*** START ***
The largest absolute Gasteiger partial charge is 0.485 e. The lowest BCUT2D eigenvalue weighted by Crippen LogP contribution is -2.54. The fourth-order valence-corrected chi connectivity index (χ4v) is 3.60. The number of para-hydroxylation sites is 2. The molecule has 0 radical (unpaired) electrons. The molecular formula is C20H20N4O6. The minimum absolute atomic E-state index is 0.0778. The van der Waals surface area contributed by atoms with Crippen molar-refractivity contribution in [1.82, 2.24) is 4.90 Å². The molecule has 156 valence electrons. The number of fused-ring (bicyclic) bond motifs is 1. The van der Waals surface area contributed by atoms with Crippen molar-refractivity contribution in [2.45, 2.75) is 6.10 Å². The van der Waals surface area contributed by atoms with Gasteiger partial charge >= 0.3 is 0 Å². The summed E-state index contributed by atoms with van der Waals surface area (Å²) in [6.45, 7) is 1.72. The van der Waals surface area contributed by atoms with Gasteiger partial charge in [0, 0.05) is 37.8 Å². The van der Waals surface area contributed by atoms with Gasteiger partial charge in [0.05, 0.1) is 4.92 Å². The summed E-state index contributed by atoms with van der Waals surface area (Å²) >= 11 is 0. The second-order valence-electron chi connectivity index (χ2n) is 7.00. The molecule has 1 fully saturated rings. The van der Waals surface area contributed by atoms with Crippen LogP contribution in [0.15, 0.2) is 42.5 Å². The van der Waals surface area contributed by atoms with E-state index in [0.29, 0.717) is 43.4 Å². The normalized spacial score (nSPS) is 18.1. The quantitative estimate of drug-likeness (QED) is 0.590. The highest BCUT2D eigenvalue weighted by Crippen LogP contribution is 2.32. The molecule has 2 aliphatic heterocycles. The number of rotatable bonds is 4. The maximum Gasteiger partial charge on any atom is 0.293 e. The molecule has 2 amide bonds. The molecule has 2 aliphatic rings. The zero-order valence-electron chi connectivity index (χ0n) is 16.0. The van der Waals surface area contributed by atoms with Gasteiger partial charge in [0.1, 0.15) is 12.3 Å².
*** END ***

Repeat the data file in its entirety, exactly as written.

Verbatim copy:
The largest absolute Gasteiger partial charge is 0.485 e. The lowest BCUT2D eigenvalue weighted by Crippen LogP contribution is -2.54. The fourth-order valence-corrected chi connectivity index (χ4v) is 3.60. The number of para-hydroxylation sites is 2. The molecule has 0 radical (unpaired) electrons. The molecular formula is C20H20N4O6. The minimum absolute atomic E-state index is 0.0778. The van der Waals surface area contributed by atoms with Crippen molar-refractivity contribution in [1.82, 2.24) is 4.90 Å². The molecule has 156 valence electrons. The number of fused-ring (bicyclic) bond motifs is 1. The van der Waals surface area contributed by atoms with Crippen molar-refractivity contribution in [2.45, 2.75) is 6.10 Å². The van der Waals surface area contributed by atoms with Gasteiger partial charge >= 0.3 is 0 Å². The summed E-state index contributed by atoms with van der Waals surface area (Å²) in [6.45, 7) is 1.72. The van der Waals surface area contributed by atoms with Gasteiger partial charge in [0, 0.05) is 37.8 Å². The van der Waals surface area contributed by atoms with Gasteiger partial charge in [0.05, 0.1) is 4.92 Å². The summed E-state index contributed by atoms with van der Waals surface area (Å²) >= 11 is 0. The second-order valence-electron chi connectivity index (χ2n) is 7.00. The molecule has 1 fully saturated rings. The van der Waals surface area contributed by atoms with Crippen LogP contribution in [0.15, 0.2) is 42.5 Å². The van der Waals surface area contributed by atoms with E-state index in [0.29, 0.717) is 43.4 Å². The normalized spacial score (nSPS) is 18.1. The quantitative estimate of drug-likeness (QED) is 0.590. The highest BCUT2D eigenvalue weighted by Crippen LogP contribution is 2.32. The molecule has 2 aliphatic heterocycles. The number of rotatable bonds is 4. The maximum Gasteiger partial charge on any atom is 0.293 e. The molecule has 2 amide bonds. The molecule has 2 aliphatic rings. The zero-order valence-electron chi connectivity index (χ0n) is 16.0. The van der Waals surface area contributed by atoms with Gasteiger partial charge in [0.1, 0.15) is 12.3 Å².